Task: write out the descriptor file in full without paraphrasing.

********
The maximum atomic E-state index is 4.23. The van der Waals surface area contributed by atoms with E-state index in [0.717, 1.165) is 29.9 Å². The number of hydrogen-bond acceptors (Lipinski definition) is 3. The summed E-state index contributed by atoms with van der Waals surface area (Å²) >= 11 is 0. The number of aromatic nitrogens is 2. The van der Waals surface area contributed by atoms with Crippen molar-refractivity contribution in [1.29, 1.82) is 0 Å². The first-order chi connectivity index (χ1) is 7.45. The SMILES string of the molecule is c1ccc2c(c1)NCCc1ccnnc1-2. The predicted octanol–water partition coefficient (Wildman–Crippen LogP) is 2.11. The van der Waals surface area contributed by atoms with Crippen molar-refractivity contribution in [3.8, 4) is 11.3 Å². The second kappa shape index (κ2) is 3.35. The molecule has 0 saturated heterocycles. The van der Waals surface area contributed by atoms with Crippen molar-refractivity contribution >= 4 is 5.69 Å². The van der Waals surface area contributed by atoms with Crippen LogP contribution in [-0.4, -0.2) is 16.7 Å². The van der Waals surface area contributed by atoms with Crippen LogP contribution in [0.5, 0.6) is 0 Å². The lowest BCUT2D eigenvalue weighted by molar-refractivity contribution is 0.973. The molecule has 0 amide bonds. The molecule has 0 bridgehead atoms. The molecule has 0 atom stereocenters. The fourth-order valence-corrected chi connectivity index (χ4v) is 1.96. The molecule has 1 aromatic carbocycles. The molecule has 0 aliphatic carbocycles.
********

The maximum atomic E-state index is 4.23. The van der Waals surface area contributed by atoms with E-state index in [0.717, 1.165) is 29.9 Å². The number of hydrogen-bond acceptors (Lipinski definition) is 3. The summed E-state index contributed by atoms with van der Waals surface area (Å²) >= 11 is 0. The number of aromatic nitrogens is 2. The van der Waals surface area contributed by atoms with Crippen molar-refractivity contribution in [1.29, 1.82) is 0 Å². The first-order chi connectivity index (χ1) is 7.45. The SMILES string of the molecule is c1ccc2c(c1)NCCc1ccnnc1-2. The predicted octanol–water partition coefficient (Wildman–Crippen LogP) is 2.11. The van der Waals surface area contributed by atoms with Crippen molar-refractivity contribution in [3.8, 4) is 11.3 Å². The second kappa shape index (κ2) is 3.35. The molecule has 0 saturated heterocycles. The van der Waals surface area contributed by atoms with Crippen molar-refractivity contribution >= 4 is 5.69 Å². The van der Waals surface area contributed by atoms with Crippen LogP contribution in [-0.4, -0.2) is 16.7 Å². The van der Waals surface area contributed by atoms with Crippen LogP contribution in [0.5, 0.6) is 0 Å². The lowest BCUT2D eigenvalue weighted by molar-refractivity contribution is 0.973. The molecule has 0 amide bonds. The molecule has 0 bridgehead atoms. The molecule has 0 atom stereocenters. The fourth-order valence-corrected chi connectivity index (χ4v) is 1.96. The molecule has 1 aromatic carbocycles. The molecule has 0 aliphatic carbocycles.